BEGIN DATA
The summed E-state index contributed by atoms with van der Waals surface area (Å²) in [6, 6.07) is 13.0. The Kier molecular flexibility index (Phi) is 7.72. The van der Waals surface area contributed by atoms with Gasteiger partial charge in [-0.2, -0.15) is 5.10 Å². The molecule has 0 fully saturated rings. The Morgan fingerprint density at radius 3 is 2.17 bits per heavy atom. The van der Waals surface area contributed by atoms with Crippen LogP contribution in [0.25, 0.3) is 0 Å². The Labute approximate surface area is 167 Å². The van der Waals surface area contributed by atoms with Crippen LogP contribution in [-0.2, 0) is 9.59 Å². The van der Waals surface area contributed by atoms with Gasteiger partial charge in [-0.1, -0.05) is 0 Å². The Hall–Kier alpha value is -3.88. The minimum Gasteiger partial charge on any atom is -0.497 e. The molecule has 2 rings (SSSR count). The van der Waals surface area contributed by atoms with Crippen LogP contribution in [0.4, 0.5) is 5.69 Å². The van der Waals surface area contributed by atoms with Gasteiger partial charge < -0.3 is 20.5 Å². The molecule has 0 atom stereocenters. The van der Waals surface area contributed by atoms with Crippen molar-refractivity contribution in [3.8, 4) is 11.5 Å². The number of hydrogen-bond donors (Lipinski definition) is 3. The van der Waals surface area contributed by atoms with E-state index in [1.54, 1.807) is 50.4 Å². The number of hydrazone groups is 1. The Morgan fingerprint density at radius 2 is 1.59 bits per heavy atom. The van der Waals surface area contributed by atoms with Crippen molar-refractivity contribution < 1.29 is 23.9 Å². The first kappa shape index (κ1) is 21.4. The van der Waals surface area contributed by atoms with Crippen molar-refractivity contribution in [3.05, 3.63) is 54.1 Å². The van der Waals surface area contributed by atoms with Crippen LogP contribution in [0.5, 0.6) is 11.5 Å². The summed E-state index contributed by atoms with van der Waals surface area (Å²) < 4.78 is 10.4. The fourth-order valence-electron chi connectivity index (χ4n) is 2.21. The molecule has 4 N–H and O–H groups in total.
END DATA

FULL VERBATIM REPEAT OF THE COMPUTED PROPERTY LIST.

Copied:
The summed E-state index contributed by atoms with van der Waals surface area (Å²) in [6, 6.07) is 13.0. The Kier molecular flexibility index (Phi) is 7.72. The van der Waals surface area contributed by atoms with Gasteiger partial charge in [-0.2, -0.15) is 5.10 Å². The molecule has 0 fully saturated rings. The Morgan fingerprint density at radius 3 is 2.17 bits per heavy atom. The van der Waals surface area contributed by atoms with Crippen LogP contribution in [0.25, 0.3) is 0 Å². The Labute approximate surface area is 167 Å². The van der Waals surface area contributed by atoms with Crippen LogP contribution in [-0.2, 0) is 9.59 Å². The van der Waals surface area contributed by atoms with Gasteiger partial charge in [-0.1, -0.05) is 0 Å². The Hall–Kier alpha value is -3.88. The minimum Gasteiger partial charge on any atom is -0.497 e. The molecule has 2 rings (SSSR count). The van der Waals surface area contributed by atoms with Crippen LogP contribution in [0.4, 0.5) is 5.69 Å². The van der Waals surface area contributed by atoms with Gasteiger partial charge < -0.3 is 20.5 Å². The molecule has 0 atom stereocenters. The van der Waals surface area contributed by atoms with Crippen molar-refractivity contribution in [3.8, 4) is 11.5 Å². The number of hydrogen-bond donors (Lipinski definition) is 3. The van der Waals surface area contributed by atoms with E-state index in [1.54, 1.807) is 50.4 Å². The number of hydrazone groups is 1. The Morgan fingerprint density at radius 2 is 1.59 bits per heavy atom. The van der Waals surface area contributed by atoms with Crippen molar-refractivity contribution < 1.29 is 23.9 Å². The first kappa shape index (κ1) is 21.4. The van der Waals surface area contributed by atoms with Crippen molar-refractivity contribution in [3.05, 3.63) is 54.1 Å². The van der Waals surface area contributed by atoms with Crippen LogP contribution in [0.5, 0.6) is 11.5 Å². The summed E-state index contributed by atoms with van der Waals surface area (Å²) < 4.78 is 10.4. The fourth-order valence-electron chi connectivity index (χ4n) is 2.21. The molecule has 4 N–H and O–H groups in total.